Tendons are susceptible to injury or tendinopathies due to many stressors including age, body weight, nutrition, excessive loading or forces, poor training techniques and environmental conditions. Tendons connect muscle to bone and passively modulate forces during locomotion to provide additional stability by their ability to stretch under tension.
Healthy tendons are composed of parallel collagen molecules which form fibrils. These fibrils then assemble into fascicles, which in turn make up the tendon fibre. The orientation of the collagen molecules is important because it is this alignment that gives the tendon its mechanical properties such as tensile strength.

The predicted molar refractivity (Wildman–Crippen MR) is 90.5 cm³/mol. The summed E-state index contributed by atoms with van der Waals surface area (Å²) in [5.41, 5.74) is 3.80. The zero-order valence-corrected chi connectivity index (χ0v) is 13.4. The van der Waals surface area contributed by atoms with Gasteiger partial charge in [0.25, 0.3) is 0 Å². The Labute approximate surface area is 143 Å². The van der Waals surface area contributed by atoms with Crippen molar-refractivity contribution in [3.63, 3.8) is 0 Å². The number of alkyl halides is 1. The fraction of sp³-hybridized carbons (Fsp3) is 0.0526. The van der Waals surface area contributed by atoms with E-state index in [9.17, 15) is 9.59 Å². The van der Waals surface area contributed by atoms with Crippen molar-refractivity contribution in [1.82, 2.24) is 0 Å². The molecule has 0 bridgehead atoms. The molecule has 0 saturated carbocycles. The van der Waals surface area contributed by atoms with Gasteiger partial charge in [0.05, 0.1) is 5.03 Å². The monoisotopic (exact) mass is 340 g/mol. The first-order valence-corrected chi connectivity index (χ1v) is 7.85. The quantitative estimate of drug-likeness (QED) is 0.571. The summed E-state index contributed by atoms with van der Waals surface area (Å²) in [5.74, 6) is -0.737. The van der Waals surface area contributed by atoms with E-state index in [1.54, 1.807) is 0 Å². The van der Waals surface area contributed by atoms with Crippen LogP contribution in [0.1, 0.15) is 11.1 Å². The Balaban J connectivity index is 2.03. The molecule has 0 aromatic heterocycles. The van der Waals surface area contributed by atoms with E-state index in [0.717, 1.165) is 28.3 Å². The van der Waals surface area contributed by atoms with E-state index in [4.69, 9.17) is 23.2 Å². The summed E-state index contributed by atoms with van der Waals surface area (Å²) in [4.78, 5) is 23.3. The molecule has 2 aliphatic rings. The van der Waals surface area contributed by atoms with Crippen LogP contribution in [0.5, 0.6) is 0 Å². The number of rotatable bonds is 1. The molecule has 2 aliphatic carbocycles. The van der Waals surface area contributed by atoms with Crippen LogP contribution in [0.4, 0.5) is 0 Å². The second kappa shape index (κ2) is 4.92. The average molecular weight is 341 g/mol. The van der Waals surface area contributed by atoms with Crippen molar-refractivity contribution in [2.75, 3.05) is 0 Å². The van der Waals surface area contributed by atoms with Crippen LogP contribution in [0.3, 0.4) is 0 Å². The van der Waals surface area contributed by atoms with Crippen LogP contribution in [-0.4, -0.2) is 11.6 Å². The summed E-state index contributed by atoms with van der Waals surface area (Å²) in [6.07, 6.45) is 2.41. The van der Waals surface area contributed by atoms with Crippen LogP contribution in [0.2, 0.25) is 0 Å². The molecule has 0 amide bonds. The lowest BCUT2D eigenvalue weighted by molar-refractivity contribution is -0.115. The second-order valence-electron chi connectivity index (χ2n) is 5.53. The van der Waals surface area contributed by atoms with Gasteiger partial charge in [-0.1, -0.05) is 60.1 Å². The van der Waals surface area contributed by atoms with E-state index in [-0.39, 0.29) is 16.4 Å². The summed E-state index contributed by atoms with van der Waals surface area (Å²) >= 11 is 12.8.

At the University of Liverpool Senior Research Assistant, Dr Caroline Smith and her colleagues are working to advance the treatment of tendon injuries by using a Linkam TST350 stage.
To understand the development of orientated collagen under stress Dr. Smith is using the optical technique of reflection anisotropy spectroscopy to study mouse fibroblast cells subjected to regular uniaxial stress.
Mouse fibroblast cells were cultured on specially designed small wells fabricated from polydimethylsiloxane (PDMS) and were subjected to cyclic stress for 7 days. After this the cells could be investigated under the microscope.
There are many conflicting opinions on how best to heal a tendon injury, and when is a tendon healed sufficiently to begin exercising it. This is crucial in accident rehabilitation as currently a severe injury can end a sportspersons career.
This is an ongoing topic of research where developments are occurring every day. Our new stage has helped scientists push forward medical research and has opened up a whole new way of looking at how the collagen cells react to mechanical stress.
By Caroline Feltham